Finally- I can’t mention Chicago and not mention Rahm Emanuel. Sigh. I’d move to Chicago just to share the air.
I’ve talked about him before. I bet he doesn’t compete with his wife about announcing dead people.
So RIP Robin, thanks for the calories RPM, and till we not meet again Rahm.

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Chin up

Today is my mother-in-laws birthday. She would have been 63 years old. We lost her suddenly and tragically almost 8 years ago. For a while, all I could think about was the day she died. How she was just there, in front of me dancing, and then not. How I just heard her laughing and yelling at her sisters, and then not. I replayed that day (like all those that loved her) over and over again.

But now I think about that day less and less, and the other days more and more. You know the expression,”life of the party”? She was the definition of that. A firecracker that could be warm and loving one minute, and sharp and witty the next. She was one of the funniest people I have ever known. She was a storyteller too – born with the gift of narrative. Her stories were told with her words and her hands and her eyes.

She lived a tough life, survived single motherhood, raised two amazing kids, worked non-stop, and never showed it. If you met her, you’d think she was the happiest, go-luckiest person around. Because she was. She made the best out of everything. She lived her life, however short, fully. No one will ever say she didn’t have fun.

I know wherever she is now, she’s laughing and making everyone laugh with her.

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Downer Abbey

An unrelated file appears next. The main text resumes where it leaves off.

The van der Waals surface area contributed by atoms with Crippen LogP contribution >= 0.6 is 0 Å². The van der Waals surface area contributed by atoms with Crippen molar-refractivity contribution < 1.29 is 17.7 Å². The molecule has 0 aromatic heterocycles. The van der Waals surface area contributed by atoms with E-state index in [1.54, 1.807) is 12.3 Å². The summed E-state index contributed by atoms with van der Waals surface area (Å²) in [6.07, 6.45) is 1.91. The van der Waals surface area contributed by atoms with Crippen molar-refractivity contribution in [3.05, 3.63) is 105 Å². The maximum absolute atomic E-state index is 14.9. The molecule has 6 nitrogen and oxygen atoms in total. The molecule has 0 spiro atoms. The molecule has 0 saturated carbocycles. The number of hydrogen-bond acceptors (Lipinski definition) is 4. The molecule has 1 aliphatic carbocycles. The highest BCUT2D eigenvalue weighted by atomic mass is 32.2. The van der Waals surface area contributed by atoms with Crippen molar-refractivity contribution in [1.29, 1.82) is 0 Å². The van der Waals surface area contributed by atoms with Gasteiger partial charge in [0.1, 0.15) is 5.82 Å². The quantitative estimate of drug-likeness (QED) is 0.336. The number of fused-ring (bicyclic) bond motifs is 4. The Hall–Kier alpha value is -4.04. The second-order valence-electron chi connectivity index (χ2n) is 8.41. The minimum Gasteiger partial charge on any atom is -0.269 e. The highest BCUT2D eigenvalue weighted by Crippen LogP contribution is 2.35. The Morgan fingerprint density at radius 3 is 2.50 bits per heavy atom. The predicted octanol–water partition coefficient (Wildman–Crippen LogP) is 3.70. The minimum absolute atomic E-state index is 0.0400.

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For all of those folks who haven’t caught up on this season’s episodes of Downton Abbey, please stop reading and go enjoy your short-lived happiness with the show. What I mean is…SPOILER ALERT. Meh.

Sorry, I’m pissed. I know it’s an English melodrama. I know it’s not real. But really? Really?

Must I be raked over the emotional coals on each character? The maid who has to give away her little Charlie…Edith and her endless basket of bad luck…and Cybil.  Oh lord do not even get me started on Cybil.  2 doctors in a room and she still dies while they look at each other by the fire. Even Thomas and his tortured, closeted life makes me sad.

And then last week they kill Matthew. No. Wait. They kill Matthew after he and Mary joyfully welcome a son. After Mary tells him over and over again that he is the only person who knows her. AFTER a speech from the Earl of Grantham about happiness finally coming to the abbey.  I know, I know. Contracts expire. Actors have to move on. Couldn’t they have done a switcheroo a la Darren on Bewitched? Or the older sister from Rosanne?

It’s really bad when you are praying for more time spent on O’Brien just to avoid the sadness.

I know I still have Bates and Anna. And maybe Mrs. Patmore will get lucky soon.

Sigh.